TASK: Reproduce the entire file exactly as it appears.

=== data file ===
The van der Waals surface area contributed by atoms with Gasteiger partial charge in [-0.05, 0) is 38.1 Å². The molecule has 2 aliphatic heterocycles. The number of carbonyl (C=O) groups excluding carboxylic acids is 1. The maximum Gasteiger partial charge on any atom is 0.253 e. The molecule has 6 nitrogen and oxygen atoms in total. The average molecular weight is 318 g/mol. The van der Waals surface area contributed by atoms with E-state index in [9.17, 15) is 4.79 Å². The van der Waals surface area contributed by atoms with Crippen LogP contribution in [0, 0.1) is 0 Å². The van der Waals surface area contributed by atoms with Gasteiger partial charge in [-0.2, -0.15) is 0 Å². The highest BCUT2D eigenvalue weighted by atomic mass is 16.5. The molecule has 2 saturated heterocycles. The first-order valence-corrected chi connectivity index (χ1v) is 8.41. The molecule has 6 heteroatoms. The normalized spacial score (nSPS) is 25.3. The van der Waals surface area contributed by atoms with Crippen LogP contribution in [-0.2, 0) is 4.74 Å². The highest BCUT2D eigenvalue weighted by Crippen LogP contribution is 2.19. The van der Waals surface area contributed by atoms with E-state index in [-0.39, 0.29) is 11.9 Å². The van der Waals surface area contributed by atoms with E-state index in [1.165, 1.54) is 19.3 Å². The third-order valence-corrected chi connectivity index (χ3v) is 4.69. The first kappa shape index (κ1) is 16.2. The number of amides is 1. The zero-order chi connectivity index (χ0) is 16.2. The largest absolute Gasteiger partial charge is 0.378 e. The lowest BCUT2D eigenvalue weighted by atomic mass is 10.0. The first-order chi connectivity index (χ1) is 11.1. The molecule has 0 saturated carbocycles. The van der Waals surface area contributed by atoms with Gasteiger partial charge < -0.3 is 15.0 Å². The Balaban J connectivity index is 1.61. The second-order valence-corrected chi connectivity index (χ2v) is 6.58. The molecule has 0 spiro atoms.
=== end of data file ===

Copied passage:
The van der Waals surface area contributed by atoms with Gasteiger partial charge in [-0.05, 0) is 38.1 Å². The molecule has 2 aliphatic heterocycles. The number of carbonyl (C=O) groups excluding carboxylic acids is 1. The maximum Gasteiger partial charge on any atom is 0.253 e. The molecule has 6 nitrogen and oxygen atoms in total. The average molecular weight is 318 g/mol. The van der Waals surface area contributed by atoms with E-state index in [9.17, 15) is 4.79 Å². The van der Waals surface area contributed by atoms with Crippen LogP contribution in [0, 0.1) is 0 Å². The van der Waals surface area contributed by atoms with Gasteiger partial charge in [-0.2, -0.15) is 0 Å². The highest BCUT2D eigenvalue weighted by atomic mass is 16.5. The molecule has 2 saturated heterocycles. The first-order valence-corrected chi connectivity index (χ1v) is 8.41. The molecule has 6 heteroatoms. The normalized spacial score (nSPS) is 25.3. The van der Waals surface area contributed by atoms with Crippen LogP contribution in [-0.2, 0) is 4.74 Å². The highest BCUT2D eigenvalue weighted by Crippen LogP contribution is 2.19. The van der Waals surface area contributed by atoms with E-state index in [-0.39, 0.29) is 11.9 Å². The van der Waals surface area contributed by atoms with E-state index in [1.165, 1.54) is 19.3 Å². The third-order valence-corrected chi connectivity index (χ3v) is 4.69. The first kappa shape index (κ1) is 16.2. The number of amides is 1. The zero-order chi connectivity index (χ0) is 16.2. The largest absolute Gasteiger partial charge is 0.378 e. The lowest BCUT2D eigenvalue weighted by atomic mass is 10.0. The first-order chi connectivity index (χ1) is 11.1. The molecule has 0 saturated carbocycles. The van der Waals surface area contributed by atoms with Gasteiger partial charge < -0.3 is 15.0 Å². The Balaban J connectivity index is 1.61. The second-order valence-corrected chi connectivity index (χ2v) is 6.58. The molecule has 0 spiro atoms.